Review: Brent Hartinger – The Otto Digmore Difference (The Otto Digmore Series #1)

: Brent Hartinger
Reviewer: Diane
Publisher: BK Books
Genre: Contemporary

Rating: ★★★★½ 


Otto Digmore is a 26-year-old gay guy with dreams of being a successful actor, and he’s finally getting some attention as a result of his supporting role on a struggling sitcom. But he’s also a burn survivor with scars on half his face, and all indications are that he’s just too different to ever find real Hollywood success.

Now he’s up for an amazing new role that could change everything. Problem is, he and his best friend Russel Middlebrook have to drive all the way across the country in order to get to the audition on time.

It’s hard to say which is worse: the fact that so many things go wrong, or that Russel, an aspiring screenwriter, keeps comparing their experiences to some kind of road trip movie.

There’s also the fact that Otto and Russel were once boyfriends, and Otto is starting to realize that he still might have romantic feelings for his best friend.

Just how far will Otto go to get the role, and maybe the guy, of his dreams?

Author Brent Hartinger first introduced the character of Otto Digmore in 2005, in his Lambda Award-winning books about Russel Middlebrook. Back then, Otto was something pretty unusual for YA literature: a disabled gay character.

Now, more than a decade later, Otto is grown up and finally stepping into the spotlight on his own. The Otto Digmore Difference, the first book in a new stand-alone series featuring Otto, is about much more than the challenges of being “different.” It’s also about the unexpected nature of all of life’s journeys, and the heavy price that must be paid for Hollywood fame.

But more than anything, it’s a different kind of love Set featured imagestory, about the frustrating and fantastic power of the love between two friends.


First introduced in the Russel Middlebrook books in 2005, this story takes place when Otto is 26, his friend Russel has just gotten married and he has achieved a bit of celebrity status as a supporting character on a television show. His agent, or rather, her assistant, Greg, turn him on to a film role that he thinks would be perfect for him, scars and all, and so begins a journey for an audition to prove he can do more than play disfigured stereotypes. Despite having just gotten married, his friend Russel joins him on the audition adventure and as with any road trip movie, many things are tested and learned. The story is told from Otto’s point of view.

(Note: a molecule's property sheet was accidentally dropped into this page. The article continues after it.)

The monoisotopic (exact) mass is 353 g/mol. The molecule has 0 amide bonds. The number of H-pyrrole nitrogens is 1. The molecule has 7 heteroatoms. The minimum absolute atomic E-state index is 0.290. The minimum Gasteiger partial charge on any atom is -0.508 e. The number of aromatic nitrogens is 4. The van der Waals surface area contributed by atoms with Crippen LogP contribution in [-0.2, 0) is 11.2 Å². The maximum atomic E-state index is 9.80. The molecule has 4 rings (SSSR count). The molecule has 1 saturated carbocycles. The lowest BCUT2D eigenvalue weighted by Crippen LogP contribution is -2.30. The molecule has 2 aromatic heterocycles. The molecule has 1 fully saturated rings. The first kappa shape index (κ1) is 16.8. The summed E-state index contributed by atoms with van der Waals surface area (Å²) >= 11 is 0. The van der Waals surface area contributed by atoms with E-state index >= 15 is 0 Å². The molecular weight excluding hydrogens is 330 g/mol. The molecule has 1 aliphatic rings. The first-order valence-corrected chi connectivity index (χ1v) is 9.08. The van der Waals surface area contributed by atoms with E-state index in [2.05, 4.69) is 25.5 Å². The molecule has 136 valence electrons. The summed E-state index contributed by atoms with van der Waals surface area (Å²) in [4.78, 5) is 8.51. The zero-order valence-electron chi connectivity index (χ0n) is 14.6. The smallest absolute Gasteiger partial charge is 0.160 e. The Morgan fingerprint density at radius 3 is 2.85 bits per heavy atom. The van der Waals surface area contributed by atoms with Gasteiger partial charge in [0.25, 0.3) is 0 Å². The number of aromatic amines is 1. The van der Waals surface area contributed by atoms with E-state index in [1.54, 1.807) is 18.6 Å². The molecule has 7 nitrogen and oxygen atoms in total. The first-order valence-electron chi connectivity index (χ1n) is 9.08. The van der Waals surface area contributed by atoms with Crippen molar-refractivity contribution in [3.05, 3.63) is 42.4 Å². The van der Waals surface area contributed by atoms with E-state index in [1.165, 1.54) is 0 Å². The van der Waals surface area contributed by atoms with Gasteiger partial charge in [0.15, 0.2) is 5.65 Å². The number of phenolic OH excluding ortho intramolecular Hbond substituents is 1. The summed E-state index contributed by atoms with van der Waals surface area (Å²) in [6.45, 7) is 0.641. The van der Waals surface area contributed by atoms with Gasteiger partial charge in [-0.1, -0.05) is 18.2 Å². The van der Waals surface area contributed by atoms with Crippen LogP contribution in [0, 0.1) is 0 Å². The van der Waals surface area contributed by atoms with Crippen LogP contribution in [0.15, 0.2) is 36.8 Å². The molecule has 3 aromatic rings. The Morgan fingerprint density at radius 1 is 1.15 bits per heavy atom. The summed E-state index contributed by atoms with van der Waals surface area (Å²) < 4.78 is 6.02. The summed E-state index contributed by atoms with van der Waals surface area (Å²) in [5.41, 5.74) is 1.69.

First, I must admit I have not read the Russel Middlebrook books, and while I don’t think you necessarily have to, Russel is such a great character, you likely will want to if you read this book first!

Otto provides a view of acting that does get spoken about, dealing with the good and bad sides of fame, but also gets glossed over, since the general consensus is that anyone who gets to act should be grateful they get to when there are so many who never do. Especially someone like Otto, who has burn scars on one half of his face and part of his body from an accident when he was 7. So, he is not only an actor, he’s different, and this story also touches on the side of celebrity where haters are part of your life – sometimes bringing in right to your door. And while he is trying to determine how to process all of this, he is dealt a professional blow as well as a completely different opportunity. With the encouragement of Greg, his agent’s assistant, and his friend Russel, he decides to pursue the opportunity, with Russel riding along and Greg calling along the way.

The road trip definitely has its share of adventures that do seem like scenes out of the movies we’ve seen, but I think the more important part of this journey, is the journey for Otto. Since becoming a professional actor, that is all he has done – he plays the role he’s paid for, he plays the role with the public he is expected to play, he plays a role with people he considers friends because he figures he should consider himself lucky. So, the road trip takes him away from the life role he plays and he has to think about what is important, what is real and if he does not get this part, what will he do and is he too different to really be successful at what he has dreamt of?

There is a side plot of him wondering if he still has romantic feelings for Russel, even though he swears he will not act on them since Russel is married and he overhears the conversation with the husband every night. That also becomes part of this ride for Otto, because he realizes he does not really have many close friends, let alone has he had many relationships. In part because, as far as Hollywood is concerned, he is straight since his agent has discouraged coming out.

There are some scary moments for their road trip, there are some great supporting characters that I hope will return in following stories of this series. If you are looking for a romance, this is not really what this book is, it’s a personal and professional journey for one young man, who, when it really starts to hit him that he may not get a part he wants and he’s not sure Hollywood will ever see him as more than a guy with scars, almost loses what is most important, but maybe also learns that while he may have roles to play for his career, it is just as important to have people you can be authentic with. The only spoiler I will give you is that there is no cheating in this book (in case you really like the Russel storyline, don’t worry!), but this is more a story than it is a romance. Well written, well-paced, with excellent characters so if you like character driven stories, I believe you will enjoy this as I know I look forward to see where Otto’s journey takes him and if the few mysteries left with this book are resolved!



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